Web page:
Communion with the dead
Long before he came to the Vatican, Joseph Ratzinger was renowned for his prolific writing. He is probably the greatest theologian of his generation, and a remarkably gifted writer.
If Pope Francis is a genius at the prophetic gesture, then Pope Benedict is a genius at the written word. Here is something he wrote about the souls of the faithful departed:
We know that the souls of those who have died are alive in the resurrected body of the Lord.
(When a person is baptised, of course, they’re incorporated into the Body of Christ. They become a member of his body.)
The Lord’s body shelters them, and carries them towards the common resurrection.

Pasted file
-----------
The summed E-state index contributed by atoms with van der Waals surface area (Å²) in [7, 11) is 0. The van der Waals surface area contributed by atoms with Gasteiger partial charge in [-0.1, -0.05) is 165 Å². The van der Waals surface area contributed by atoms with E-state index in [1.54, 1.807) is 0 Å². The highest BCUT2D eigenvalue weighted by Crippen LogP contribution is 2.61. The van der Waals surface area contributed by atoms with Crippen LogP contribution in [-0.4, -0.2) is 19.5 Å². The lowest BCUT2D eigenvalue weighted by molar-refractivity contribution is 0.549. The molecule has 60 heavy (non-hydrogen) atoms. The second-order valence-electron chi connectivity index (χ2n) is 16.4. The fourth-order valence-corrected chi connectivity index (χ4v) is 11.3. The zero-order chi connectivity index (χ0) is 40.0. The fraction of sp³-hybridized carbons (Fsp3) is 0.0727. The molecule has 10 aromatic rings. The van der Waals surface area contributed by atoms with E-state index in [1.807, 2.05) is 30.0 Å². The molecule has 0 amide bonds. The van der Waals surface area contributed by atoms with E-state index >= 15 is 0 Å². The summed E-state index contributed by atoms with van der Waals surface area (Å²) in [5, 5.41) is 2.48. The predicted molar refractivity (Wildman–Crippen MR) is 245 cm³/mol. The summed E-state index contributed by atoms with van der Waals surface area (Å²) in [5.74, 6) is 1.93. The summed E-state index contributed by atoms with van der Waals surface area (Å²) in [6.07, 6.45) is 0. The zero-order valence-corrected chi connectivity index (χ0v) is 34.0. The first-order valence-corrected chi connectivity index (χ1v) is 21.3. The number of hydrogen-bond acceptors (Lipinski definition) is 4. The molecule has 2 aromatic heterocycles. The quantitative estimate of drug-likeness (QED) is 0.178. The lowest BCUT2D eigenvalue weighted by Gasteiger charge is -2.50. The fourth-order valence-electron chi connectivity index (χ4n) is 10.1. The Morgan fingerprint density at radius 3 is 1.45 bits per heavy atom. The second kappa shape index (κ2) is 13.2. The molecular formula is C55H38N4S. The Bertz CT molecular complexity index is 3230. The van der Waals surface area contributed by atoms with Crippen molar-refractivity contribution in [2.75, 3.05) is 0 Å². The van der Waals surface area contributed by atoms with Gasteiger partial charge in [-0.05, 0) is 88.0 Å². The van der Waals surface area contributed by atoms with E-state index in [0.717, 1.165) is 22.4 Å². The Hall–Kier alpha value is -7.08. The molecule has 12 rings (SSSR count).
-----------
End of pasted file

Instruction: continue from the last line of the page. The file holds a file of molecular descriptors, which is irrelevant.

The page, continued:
In this body, which we are permitted to receive, we remain close to one another, and we touch each other.
Isn’t that a beautiful thought?
When we visit a person’s grave, we are in the presence of their mortal remains, which are slowly disintegrating. Earth to earth, ashes to ashes, dust to dust.
But when we receive the Living Body of Christ in the Eucharist, then we encounter the spiritual presence of the saints in Heaven, and the holy souls in Purgatory.
“We remain close to one another, and we touch each other.”